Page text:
IBM Software Brings the 'Smarts' to Smarter Planet
IBM Software Brings the 'Smarts' to Smarter Planet
IBM's software is the lifeblood of its Smarter Planet initiative to add a layer of intelligence to the basic processes that run today's world, including roads, water and power, among other things.
Indeed, Big Blue's Smarter Planet initiative has deep roots in IBM Software Group. In fact, you cannot even talk about the IBM Smarter Planet strategy without mentioning IBM's Tivloi brand, as Tivoli provides much of the software to enable the management of all the smart processes, networks and grids that will bring the smart strategy to fruition.
"The basic idea of Smarter Planet is resonating because anywhere you look there's instrumentation, and the amount of information you can get out of that is enormous," said Al Zollar, general manager of Tivoli software at IBM. "Smarter Planet starts with a simple proposition that as more things get instrumented-like facilities in a data center-using embedded chips or RFID devices, and being put together on networks. ... We're calling that whole movement Smarter Planet."
IBM software, particularly IBM's Tivoli software, provides service management solutions for industries that help them build what IBM calls twenty-first century infrastructures, or dynamic infrastructures. And IBM software is used to manage the infrastructure of smart utility grids, smart water management and traffic systems, smart levees, smart oil refineries, and more.
IBM middleware, systems management and collaboration tools, and other software lie at the heart of many of these systems. IBM's Tivoli software automates, secures and manages the smart IT and physical assets, and WebSphere software manages the business processes in different environments including SOA (service-oriented architecture). Information management software from IBM manages the data. And Lotus software helps organizations work smarter, while Rational software is developing advanced systems and tools for enterprises to build up dynamic infrastructure.
Where there used to be a clear line drawn between the five brands in the IBM Software Group and their uses for organizations, all are now working together, on top of and around each other, to make a more intelligent and dynamic infrastructure possible. The comprehensive software offerings coupled with extensive hardware and services expertise-especially in the areas of industry-specific service management offerings-are unmatched by anyone in the industry and proving to put vendors such as Hewlett-Packard even further behind in the race, IBM officials claim.
"Many of our competitors are trying to use similar words to describe what they offer, but the difference is we have the experience and customer success stories," Zollar said.
Of the mingling of the IBM software brands to deliver a final, smart solution for customers, Zollar added: "The brands are just convenient handles for our clients to look at what they can ask us for. Underneath it all, we look at this as a set of architectures for us to deliver what our clients need."
Software has long been used to operate electric grids, pipelines, railways, production facilities and manufacturing lines, among other things. Now IBM software is being used to make these grids, infrastructures, facilities and products more intelligent so as to save money, improve operations, and better manage the use of, and even save, natural resources, Zollar said. Where corporate and public IT departments were once tasked with managing scores of PCs, servers and networking gear in their data centers, they are now required to manage bridges, trains, nuclear power plant turbines, sand bags in levees and any other piece of physical infrastructure to which wireless sensors can be applied.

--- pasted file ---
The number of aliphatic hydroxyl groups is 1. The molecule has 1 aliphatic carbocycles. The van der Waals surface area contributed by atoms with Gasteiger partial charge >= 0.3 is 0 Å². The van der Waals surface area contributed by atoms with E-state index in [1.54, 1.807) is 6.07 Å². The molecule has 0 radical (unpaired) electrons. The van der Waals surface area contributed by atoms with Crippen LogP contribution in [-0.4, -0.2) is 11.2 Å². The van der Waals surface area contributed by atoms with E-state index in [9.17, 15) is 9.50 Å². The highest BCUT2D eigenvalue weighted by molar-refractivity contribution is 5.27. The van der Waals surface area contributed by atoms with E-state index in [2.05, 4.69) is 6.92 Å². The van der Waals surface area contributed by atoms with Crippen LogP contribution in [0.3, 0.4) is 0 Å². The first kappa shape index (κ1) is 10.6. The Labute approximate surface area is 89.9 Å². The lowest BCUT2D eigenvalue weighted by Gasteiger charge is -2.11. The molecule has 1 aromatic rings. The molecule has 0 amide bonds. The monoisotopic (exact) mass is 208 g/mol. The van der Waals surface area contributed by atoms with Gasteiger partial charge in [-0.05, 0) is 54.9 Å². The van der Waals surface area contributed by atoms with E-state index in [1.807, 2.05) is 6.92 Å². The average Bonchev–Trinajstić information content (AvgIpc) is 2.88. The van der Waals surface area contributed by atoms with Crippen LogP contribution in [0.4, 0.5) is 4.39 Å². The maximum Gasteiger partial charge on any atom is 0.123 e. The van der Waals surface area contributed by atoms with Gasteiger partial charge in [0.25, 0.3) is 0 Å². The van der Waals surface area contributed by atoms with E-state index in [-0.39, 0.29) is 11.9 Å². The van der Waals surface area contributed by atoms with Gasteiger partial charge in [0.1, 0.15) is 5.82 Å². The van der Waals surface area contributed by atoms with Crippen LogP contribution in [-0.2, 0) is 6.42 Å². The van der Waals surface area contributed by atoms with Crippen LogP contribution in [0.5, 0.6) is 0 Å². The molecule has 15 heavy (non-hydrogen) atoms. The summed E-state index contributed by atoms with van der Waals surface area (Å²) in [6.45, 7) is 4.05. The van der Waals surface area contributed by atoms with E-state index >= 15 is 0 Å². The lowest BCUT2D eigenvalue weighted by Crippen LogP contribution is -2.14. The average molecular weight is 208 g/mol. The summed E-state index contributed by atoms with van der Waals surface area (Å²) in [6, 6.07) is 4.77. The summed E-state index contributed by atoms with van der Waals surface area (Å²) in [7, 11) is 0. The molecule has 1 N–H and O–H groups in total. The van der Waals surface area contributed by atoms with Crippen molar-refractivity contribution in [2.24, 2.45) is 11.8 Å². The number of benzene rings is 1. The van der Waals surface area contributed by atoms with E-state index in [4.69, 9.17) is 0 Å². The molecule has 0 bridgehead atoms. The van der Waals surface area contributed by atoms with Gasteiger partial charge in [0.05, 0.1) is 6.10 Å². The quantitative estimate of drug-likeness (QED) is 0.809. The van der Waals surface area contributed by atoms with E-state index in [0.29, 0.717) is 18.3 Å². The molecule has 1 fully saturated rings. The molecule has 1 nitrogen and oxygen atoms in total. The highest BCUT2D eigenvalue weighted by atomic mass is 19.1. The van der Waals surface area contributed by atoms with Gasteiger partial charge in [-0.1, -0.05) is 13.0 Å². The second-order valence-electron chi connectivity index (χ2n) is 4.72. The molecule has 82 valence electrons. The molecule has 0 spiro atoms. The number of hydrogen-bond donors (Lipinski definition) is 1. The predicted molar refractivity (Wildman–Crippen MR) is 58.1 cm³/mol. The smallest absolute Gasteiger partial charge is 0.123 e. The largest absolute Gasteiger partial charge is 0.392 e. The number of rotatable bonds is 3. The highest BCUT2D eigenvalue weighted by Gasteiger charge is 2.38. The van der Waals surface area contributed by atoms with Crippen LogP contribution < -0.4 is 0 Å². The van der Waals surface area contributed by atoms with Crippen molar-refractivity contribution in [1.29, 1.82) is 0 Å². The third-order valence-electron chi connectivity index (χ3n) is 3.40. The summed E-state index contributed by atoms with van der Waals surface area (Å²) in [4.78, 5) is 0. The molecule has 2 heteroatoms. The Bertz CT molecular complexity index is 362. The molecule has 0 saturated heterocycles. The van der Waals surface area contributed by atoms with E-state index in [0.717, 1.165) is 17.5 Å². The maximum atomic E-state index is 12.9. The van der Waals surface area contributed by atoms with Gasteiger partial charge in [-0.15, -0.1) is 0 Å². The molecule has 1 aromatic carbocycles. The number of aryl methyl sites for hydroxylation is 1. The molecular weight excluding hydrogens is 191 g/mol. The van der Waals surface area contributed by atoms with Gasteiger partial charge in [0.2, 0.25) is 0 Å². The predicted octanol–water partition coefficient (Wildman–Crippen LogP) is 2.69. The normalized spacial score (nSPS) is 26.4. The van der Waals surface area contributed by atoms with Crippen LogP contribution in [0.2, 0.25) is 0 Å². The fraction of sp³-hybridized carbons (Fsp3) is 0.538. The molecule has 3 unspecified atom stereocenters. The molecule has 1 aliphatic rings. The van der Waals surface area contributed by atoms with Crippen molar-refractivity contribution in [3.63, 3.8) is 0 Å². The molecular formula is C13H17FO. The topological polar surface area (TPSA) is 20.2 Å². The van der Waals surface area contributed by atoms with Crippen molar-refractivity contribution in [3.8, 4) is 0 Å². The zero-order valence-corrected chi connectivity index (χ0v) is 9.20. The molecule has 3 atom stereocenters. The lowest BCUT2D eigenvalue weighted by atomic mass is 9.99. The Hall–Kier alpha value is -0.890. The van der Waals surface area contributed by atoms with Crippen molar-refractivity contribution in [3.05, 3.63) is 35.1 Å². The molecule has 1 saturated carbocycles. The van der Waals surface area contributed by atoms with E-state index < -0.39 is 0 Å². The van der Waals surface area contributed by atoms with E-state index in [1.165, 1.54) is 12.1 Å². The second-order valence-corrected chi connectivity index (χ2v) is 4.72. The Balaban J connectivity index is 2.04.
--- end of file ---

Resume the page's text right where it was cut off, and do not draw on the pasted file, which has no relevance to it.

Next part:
And, according to Zollar, IBM has big plans-along with the hardware, software and services chops-to help customers in this new world where the boundaries of the traditional IT data center are being stretched far beyond the data center. The opportunity provided by this new world is sizable. Market research firm IDC estimates the market for the services, products and technologies to build the new infrastructure to stand at $122 billion by 2012.
As Zollar noted, IBM has the tools and technology as well as the experience to take on these new challenges.
For example, in the Netherlands, with about 27 percent of its area and 60 of its population located below sea level, IBM is working with country officials on a smart levee system where sand bags are equipped with sensors and managed through an integrated emergency management system, IBM said. In a widespread storm, rising water levels and weakened levee walls can alert central management systems to deploy manpower and resources to the areas requiring immediate attention. This saves money on infrastructure costs and quickly resolves problems affecting the residents.
And the same software that is creating smarter levees can be applied to bridges, IBM said. The I-35W Mississippi River bridge collapse in Minneapolis is a good example of what a smarter bridge could prevent, IBM says. Smart bridges with sensors to report wear, weaknesses, and areas of corrosion or concern can report back to a centrally managed system aligned with city infrastructure and planning. City and local government offices are able to deploy resources to the bridges in need before a catastrophe happens.
Moreover, utilities in the United States, Denmark, Australia, Italy and other countries are now using IBM software to build digital grids to monitor the energy system in real time, the company said. This enables them to fix outages much faster, and source and distribute power more intelligently. It also makes the integration of traditional and new sources of power possible, providing end-to-end insight across all forms of energy.
Smarter Traffic and Rail Systems
Smarter Traffic and Rail Systems
Also, IBM is using software in Brisbane, London, Singapore and Stockholm to deploy smarter traffic systems, Zollar said. And at least 20 other cities have active bids to do the same. In Stockholm, the new smart toll system has resulted in 20 percent less traffic, a 12 percent drop in emissions and 40,000 additional daily users of the public transport system.
IBM is eyeing U.S. stimulus funding as it plies its smart technology solutions in the states. According to IBM estimates, the U.S. government has earmarked almost $27 billion for building new highway infrastructure. The White House estimates 150,000 jobs will be created or saved on highway projects alone and some 400,000 overall.